Malibu Rebuilding

“Where there once were trees, only ashes remain.” This aerial photo was taken during a helicopter tour of the burn area just days after the Woolsey fire was knocked down. Photo by Urs Baur

Malibu was especially hard hit by the Woolsey Fire. As the one-year anniversary approaches the community is still struggling to process the damage. 

At least 670 structures were reported destroyed inside Malibu city limits, 400 of those were primary residences. The city has approved 164 rebuild projects, but only 30 permits have been issued so far, with 10 more under review.

Residents of unincorporated Los Angeles County are also facing an uphill climb. No official numbers are available from LA County, but the process there is also reported to be slow. The county initially estimated an 18-24 month rebuild timeline. For most residents seeking to rebuild, that now seems unreasonably optimistic. 

Rebuilds face multiple criteria from a variety of agencies that include the planning department, the fire department, and the Coastal Commission. 

The city of Malibu recently hired a special consultant to serve as a rebuild coordinator in an effort to expedite what has been described as an agonizingly slow and labyrinthine fire-rebuild process. The goal is to assist property owners during the process of securing city approvals but also to help facilitate the approval process required by outside agencies.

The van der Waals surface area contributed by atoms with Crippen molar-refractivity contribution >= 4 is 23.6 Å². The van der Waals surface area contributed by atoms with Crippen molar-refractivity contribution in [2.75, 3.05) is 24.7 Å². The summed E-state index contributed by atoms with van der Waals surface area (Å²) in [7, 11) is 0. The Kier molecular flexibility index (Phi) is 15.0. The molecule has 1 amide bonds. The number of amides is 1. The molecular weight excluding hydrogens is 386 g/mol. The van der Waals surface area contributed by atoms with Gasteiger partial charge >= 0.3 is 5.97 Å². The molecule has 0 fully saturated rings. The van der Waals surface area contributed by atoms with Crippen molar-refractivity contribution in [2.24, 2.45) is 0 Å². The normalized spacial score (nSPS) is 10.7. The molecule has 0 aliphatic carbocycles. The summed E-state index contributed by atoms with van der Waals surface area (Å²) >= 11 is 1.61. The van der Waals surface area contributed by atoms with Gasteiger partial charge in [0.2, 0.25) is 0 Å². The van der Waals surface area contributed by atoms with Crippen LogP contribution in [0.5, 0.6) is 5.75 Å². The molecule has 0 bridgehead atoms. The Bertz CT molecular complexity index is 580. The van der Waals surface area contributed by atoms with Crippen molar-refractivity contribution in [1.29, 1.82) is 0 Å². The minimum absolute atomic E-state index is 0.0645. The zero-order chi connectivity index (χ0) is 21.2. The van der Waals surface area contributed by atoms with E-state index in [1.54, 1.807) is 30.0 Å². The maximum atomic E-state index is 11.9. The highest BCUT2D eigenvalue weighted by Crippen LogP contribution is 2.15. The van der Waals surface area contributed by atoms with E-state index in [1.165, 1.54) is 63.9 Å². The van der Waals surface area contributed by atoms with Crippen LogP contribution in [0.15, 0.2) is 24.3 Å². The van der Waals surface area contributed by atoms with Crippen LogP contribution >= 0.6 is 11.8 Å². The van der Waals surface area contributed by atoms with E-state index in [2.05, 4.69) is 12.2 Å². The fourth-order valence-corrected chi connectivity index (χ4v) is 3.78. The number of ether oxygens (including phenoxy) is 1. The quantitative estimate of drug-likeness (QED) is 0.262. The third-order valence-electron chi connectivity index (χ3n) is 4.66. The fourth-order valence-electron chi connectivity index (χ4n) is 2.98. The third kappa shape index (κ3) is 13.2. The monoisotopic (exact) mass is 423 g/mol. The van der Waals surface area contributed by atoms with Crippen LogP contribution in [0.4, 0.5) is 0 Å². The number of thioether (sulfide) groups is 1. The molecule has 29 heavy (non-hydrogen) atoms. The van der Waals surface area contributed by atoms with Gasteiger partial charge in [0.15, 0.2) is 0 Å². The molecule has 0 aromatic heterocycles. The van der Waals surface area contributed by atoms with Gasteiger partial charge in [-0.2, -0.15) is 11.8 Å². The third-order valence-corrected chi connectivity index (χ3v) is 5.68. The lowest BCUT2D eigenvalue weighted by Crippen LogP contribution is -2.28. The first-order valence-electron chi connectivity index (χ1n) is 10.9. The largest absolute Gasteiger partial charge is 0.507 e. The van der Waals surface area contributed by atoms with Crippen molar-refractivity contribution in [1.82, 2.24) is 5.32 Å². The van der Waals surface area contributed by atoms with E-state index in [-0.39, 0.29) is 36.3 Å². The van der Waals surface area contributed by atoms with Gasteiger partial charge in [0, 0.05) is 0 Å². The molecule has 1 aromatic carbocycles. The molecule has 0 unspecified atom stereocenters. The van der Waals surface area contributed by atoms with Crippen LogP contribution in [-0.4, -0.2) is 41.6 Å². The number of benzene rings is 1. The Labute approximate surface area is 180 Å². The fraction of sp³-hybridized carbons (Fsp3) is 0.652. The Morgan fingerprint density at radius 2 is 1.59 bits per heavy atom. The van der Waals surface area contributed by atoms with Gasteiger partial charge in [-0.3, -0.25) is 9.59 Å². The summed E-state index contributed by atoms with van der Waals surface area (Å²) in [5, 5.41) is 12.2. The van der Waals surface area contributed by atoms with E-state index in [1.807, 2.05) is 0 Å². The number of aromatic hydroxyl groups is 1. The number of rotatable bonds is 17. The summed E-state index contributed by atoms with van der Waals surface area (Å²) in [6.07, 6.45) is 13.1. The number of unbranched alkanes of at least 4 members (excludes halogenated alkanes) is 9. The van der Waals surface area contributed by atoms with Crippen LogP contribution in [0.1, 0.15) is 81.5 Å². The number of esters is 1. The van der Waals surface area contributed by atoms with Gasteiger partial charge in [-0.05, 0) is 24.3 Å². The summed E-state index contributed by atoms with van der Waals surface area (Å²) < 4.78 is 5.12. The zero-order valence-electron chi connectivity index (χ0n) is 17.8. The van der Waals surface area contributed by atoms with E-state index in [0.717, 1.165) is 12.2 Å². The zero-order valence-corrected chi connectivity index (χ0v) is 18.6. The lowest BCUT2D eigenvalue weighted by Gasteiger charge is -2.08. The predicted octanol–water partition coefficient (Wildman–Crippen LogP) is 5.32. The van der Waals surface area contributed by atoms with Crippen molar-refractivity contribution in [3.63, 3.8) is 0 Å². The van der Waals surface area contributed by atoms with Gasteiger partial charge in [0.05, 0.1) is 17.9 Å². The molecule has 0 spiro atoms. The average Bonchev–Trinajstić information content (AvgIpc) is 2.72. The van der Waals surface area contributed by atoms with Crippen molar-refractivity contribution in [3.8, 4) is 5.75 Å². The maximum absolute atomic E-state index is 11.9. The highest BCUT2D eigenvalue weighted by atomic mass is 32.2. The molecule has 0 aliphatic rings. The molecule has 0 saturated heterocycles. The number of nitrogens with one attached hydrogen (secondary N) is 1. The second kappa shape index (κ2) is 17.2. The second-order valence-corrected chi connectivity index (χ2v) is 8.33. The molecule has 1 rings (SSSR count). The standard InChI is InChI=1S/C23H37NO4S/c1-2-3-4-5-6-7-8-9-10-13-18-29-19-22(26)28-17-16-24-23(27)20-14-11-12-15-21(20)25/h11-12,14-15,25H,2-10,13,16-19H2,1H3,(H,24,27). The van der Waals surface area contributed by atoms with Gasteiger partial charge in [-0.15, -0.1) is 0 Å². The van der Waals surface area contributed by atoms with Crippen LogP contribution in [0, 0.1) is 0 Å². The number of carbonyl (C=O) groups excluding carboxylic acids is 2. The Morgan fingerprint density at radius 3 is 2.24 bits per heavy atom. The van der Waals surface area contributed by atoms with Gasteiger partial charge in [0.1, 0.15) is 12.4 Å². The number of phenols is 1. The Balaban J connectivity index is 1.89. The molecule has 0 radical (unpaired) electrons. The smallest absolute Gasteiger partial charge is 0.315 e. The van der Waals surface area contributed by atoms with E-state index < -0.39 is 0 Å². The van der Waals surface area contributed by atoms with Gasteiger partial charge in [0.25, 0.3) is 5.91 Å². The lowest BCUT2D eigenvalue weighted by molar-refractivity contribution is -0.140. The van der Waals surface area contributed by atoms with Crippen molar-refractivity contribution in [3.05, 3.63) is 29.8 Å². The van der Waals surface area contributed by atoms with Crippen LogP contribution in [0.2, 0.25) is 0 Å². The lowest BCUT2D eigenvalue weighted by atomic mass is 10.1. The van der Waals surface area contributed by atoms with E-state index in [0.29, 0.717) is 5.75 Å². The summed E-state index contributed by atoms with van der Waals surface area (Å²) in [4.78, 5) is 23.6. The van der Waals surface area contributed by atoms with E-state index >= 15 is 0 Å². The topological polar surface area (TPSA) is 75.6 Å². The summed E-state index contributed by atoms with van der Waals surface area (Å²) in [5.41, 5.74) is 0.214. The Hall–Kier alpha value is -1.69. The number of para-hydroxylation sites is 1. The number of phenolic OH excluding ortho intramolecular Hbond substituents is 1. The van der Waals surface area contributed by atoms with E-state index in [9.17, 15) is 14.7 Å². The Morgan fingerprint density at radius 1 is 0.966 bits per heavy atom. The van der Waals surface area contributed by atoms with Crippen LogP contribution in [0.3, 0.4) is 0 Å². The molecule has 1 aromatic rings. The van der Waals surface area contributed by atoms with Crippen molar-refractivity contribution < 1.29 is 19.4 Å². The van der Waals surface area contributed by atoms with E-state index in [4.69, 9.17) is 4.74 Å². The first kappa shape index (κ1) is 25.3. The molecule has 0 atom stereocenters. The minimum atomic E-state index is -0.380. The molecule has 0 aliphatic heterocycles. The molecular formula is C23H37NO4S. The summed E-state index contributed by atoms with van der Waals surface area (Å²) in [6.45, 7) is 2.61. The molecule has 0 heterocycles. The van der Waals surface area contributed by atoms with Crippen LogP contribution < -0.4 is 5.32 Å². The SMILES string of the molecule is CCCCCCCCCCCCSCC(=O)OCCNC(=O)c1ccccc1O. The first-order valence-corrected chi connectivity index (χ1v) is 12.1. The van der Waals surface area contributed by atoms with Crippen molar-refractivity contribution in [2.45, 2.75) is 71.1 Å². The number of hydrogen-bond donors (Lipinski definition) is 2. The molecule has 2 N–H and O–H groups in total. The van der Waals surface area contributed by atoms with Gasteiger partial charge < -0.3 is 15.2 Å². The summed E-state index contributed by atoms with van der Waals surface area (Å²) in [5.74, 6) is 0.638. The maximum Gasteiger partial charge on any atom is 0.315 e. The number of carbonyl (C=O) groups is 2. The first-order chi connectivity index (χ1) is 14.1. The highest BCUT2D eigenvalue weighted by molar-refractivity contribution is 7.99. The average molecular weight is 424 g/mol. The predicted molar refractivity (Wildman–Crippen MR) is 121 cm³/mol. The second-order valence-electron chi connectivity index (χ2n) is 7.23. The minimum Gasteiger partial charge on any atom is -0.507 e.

Some property owners are now back on their property in trailers or modular structures. Others have walked away from the disaster, selling their former homes for the price of the land and moving on. 

The aftermath of the fire continues to impact local businesses, schools, youth athletics, city programs, religious congregations, property values, and many other elements of daily life. For residents of the half of the Santa Monica Mountains that didn’t burn, it’s a reminder not only to prepare for fire, but that once a fire has occurred the disaster isn’t over—the impacts can last for years.

The City of Malibu is planning a beachside community commemoration event to mark the one year anniversary of the Woolsey Fire on Saturday, November 9, 11 a.m.-1 p.m. at Zuma Beach, parking lot 8. The event will feature a poetry reading by Malibu Poet Laureate Ellen Reich, musical performances by local musicians and the Malibu High School student choir, personal testimonials from community members, special giveaways for Malibu residents, and refreshments provided by Bob Morris’s Paradise Cove Beach Café.

All are welcome to attend, no RSVP necessary.

Suzanne Guldimann


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Suzanne Guldimann

Suzanne Guldimann is an author, artist, and musician who lives in Malibu and loves the Santa Monica Mountains. She has worked as a journalist reporting on local news and issues for more than a decade, and is the author of nine books of music for the harp. Suzanne's newest book, "Life in Malibu", explores local history and nature. She can be reached at

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